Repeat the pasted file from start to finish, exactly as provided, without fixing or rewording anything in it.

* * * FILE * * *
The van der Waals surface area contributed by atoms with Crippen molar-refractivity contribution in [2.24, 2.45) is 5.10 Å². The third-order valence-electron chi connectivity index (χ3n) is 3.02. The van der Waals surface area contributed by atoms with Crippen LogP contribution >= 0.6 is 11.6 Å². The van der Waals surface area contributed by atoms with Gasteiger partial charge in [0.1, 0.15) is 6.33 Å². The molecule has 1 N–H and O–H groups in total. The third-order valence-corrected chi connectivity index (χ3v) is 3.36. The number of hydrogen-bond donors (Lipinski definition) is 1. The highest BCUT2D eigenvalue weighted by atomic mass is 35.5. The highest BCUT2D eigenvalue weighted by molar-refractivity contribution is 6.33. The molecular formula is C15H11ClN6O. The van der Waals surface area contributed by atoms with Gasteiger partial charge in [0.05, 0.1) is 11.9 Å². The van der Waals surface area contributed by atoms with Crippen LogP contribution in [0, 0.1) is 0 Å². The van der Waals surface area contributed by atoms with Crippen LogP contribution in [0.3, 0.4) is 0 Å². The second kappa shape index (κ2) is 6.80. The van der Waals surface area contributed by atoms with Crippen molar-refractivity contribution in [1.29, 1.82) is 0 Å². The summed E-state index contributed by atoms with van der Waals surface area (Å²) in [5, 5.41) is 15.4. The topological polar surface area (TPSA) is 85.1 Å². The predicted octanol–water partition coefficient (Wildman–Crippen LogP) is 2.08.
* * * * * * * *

The van der Waals surface area contributed by atoms with Crippen molar-refractivity contribution in [2.24, 2.45) is 5.10 Å². The third-order valence-electron chi connectivity index (χ3n) is 3.02. The van der Waals surface area contributed by atoms with Crippen LogP contribution >= 0.6 is 11.6 Å². The van der Waals surface area contributed by atoms with Gasteiger partial charge in [0.1, 0.15) is 6.33 Å². The molecule has 1 N–H and O–H groups in total. The third-order valence-corrected chi connectivity index (χ3v) is 3.36. The number of hydrogen-bond donors (Lipinski definition) is 1. The highest BCUT2D eigenvalue weighted by atomic mass is 35.5. The highest BCUT2D eigenvalue weighted by molar-refractivity contribution is 6.33. The molecular formula is C15H11ClN6O. The van der Waals surface area contributed by atoms with Gasteiger partial charge in [0.05, 0.1) is 11.9 Å². The van der Waals surface area contributed by atoms with Crippen LogP contribution in [0, 0.1) is 0 Å². The van der Waals surface area contributed by atoms with Crippen LogP contribution in [0.3, 0.4) is 0 Å². The second kappa shape index (κ2) is 6.80. The van der Waals surface area contributed by atoms with Crippen molar-refractivity contribution in [1.29, 1.82) is 0 Å². The summed E-state index contributed by atoms with van der Waals surface area (Å²) in [5, 5.41) is 15.4. The topological polar surface area (TPSA) is 85.1 Å². The predicted octanol–water partition coefficient (Wildman–Crippen LogP) is 2.08.